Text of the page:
Too much vitamin D can be as unhealthy as too little
Scientists know that Vitamin D deficiency is not healthy. However, new research from the University of Copenhagen now indicates that too high a level of the essential vitamin is not good either. The study is based on blood samples from 247,574 Copenhageners. The results have just been published in the reputed scientific Journal of Clinical Endocrinology and Metabolism.
Vitamin D is instrumental in helping calcium reach our bones, thus lessening the risk from falls and the risk of broken hips. Research suggests that vitamin D is also beneficial in combating cardiac disease, depression and certain types of cancers. The results from a study conducted by the Faculty of Health and Medical Sciences now support the benefits of vitamin D in terms of mortality risk. However, the research results also show higher mortality in people with too high levels of vitamin D in their bloodstream:
"We have had access to blood tests from a quarter of a million Copenhageners. We found higher mortality in people with a low level of vitamin D in their blood, but to our surprise, we also found it in people with a high level of vitamin D. We can draw a graph showing that perhaps it is harmful with too little and too much vitamin D," explains Darshana Durup, PhD student.
If the blood contains less than 10 nanomol (nmol) of vitamin per liter of serum, mortality is 2.31 times higher. However, if the blood contains more than 140 nmol of vitamin per liter of serum, mortality is higher by a factor of 1.42. Both values are compared to 50 nmol of vitamin per liter of serum, where the scientists see the lowest mortality rate.
More studies are needed
Darshana Durup emphasises that while scientists do not know the cause of the higher mortality, she believes that the new results can be used to question the wisdom of those people who claim that you can never get too much vitamin D:
"It is important to conduct further studies in order to understand the relationship. A lot of research has been conducted on the risk of vitamin D deficiency. However, there is no scientific evidence for a ‘more is better’ argument for vitamin D, and our study does not support the argument either. We hope that our study will inspire others to study the cause of higher mortality with a high level of vitamin D," says Darshana Durup. She adds:
"We have moved into a controversial area that stirs up strong feelings just like debates on global warming and research on nutrition. But our results are based on a quarter of a million blood tests and provide an interesting starting point for further research."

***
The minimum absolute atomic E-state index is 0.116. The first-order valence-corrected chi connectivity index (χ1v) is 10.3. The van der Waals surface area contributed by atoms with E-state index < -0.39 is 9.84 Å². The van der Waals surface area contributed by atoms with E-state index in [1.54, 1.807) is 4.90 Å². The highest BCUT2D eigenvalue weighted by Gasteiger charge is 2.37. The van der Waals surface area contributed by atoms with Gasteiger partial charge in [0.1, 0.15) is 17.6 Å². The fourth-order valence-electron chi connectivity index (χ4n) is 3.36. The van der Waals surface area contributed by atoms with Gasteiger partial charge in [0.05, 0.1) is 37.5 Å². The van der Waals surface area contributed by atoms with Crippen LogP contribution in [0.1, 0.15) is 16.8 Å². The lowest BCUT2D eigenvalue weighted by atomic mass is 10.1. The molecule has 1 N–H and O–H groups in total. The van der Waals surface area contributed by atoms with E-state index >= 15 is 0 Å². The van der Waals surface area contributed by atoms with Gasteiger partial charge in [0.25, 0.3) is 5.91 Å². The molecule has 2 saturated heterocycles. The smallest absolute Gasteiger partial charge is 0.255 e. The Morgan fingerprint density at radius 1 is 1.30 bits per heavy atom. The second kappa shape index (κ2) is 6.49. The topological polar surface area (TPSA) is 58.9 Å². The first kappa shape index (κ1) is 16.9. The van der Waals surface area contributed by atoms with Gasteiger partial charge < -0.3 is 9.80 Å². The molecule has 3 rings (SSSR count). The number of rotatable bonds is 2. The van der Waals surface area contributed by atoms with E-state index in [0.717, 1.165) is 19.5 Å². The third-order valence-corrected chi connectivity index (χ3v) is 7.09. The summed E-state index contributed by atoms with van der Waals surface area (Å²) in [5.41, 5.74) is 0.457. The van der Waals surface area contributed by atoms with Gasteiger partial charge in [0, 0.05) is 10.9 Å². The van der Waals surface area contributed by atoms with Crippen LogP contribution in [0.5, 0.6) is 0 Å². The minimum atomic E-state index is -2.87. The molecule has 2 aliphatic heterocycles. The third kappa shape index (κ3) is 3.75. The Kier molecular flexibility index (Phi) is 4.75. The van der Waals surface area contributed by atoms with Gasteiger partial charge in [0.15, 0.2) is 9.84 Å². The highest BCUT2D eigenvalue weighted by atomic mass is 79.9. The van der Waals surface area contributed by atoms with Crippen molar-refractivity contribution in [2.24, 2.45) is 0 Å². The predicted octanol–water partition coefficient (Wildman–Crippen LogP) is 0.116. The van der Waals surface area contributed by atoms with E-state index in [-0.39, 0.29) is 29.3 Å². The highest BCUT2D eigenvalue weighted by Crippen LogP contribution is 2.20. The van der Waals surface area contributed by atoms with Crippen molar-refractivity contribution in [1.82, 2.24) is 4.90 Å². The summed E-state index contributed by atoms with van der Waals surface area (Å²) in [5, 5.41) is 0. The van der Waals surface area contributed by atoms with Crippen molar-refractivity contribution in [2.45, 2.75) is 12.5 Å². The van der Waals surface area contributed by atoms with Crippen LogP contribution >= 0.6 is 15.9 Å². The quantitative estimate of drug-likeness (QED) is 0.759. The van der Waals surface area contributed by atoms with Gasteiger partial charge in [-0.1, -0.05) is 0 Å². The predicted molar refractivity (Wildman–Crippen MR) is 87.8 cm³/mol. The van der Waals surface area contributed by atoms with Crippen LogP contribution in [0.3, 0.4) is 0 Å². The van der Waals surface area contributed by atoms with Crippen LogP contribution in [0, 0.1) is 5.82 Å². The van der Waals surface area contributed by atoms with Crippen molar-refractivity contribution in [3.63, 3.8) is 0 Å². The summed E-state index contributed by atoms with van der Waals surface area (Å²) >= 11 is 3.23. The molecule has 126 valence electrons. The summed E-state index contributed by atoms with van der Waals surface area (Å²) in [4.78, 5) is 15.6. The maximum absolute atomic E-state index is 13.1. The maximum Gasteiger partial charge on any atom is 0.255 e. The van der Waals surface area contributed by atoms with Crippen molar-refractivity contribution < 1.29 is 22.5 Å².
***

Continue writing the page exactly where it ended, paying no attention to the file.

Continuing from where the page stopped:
The largest study of its kind
The study is the largest of its kind – and it was only possible to conduct it because of Denmark’s civil registration system, which is unique in the Nordic countries. The 247,574 blood samples come from the Copenhagen General Practitioners Laboratory:
"Our data material covers a wide age range. The people who participated had approached their own general practitioners for a variety of reasons and had had the vitamin D level in their bloodstream measured in that context. This means that while the study can show a possible association between mortality and a high level of vitamin D, we cannot as yet explain the higher risk," explains Darshana Durup.
Therefore in future research project scientists would like to compare the results with information from disease registers such as the cancer register. Financial support is currently being sought for such projects.
Darshana Durup, PhD student
Mobile phone: +45 61 70 51 92
The Faculty of Health and Medical Sciences
Phone: +45 35 33 63 22
The Faculty of Health and Medical Sciences
Mobile: +45 24 34 03 22
A reverse j-shaped curve
Scientists have measured 25-hydroxyvitamin D (in nanomol per liter of serum).
The study’s conclusion: If the blood contains more than 140 nmol vitamin per liter of serum, the mortality rate is higher by a factor of 1.42. However, the mortality rate is higher by a factor of 2.31, if the blood contains less than 10 nmol vitamin per liter of serum. Both figures are considered in relation to 50 nmol vitamin per liter of serum, where scientists found the lowest level of mortality risk.
Because the risk is slightly higher with a low level of vitamin D, scientists can draw a so-called reverse j-shaped curve. If the risk of mortality were the same on both sides of normal, the curve would be U-shaped.
(Click on curve for larger illustration)
The ordinary Dane gets 1/5 of his or her need for vitamin D covered by diet and 4/5 by sunlight.
Vitamin D is created in the skin. However, in the period from October to March, the sun is low in the sky in Denmark, providing insufficient light for initiating vitamin D production in the skin. Therefore diet and vitamin D supplements are particularly important as sources of vitamin D in the winter months.
The Danish Health and Medicines Authority recommend a daily intake of 7.5 µg of vitamin D. Most Danes get 2-4 µg of vitamin D from diet.
With the exception of some types of mushrooms, only animal food products contain vitamin D (fish, meat, eggs, dairy products). It is recommended to eat 200-300 g of fish per week. Fatty fish is particularly rich in vitamin D.
It is very important for vegans and vegetarians to follow the advice above regarding sunlight and possibly to take vitamin D supplements in the winter months.
(Source: The Danish Health and Medicines Authority)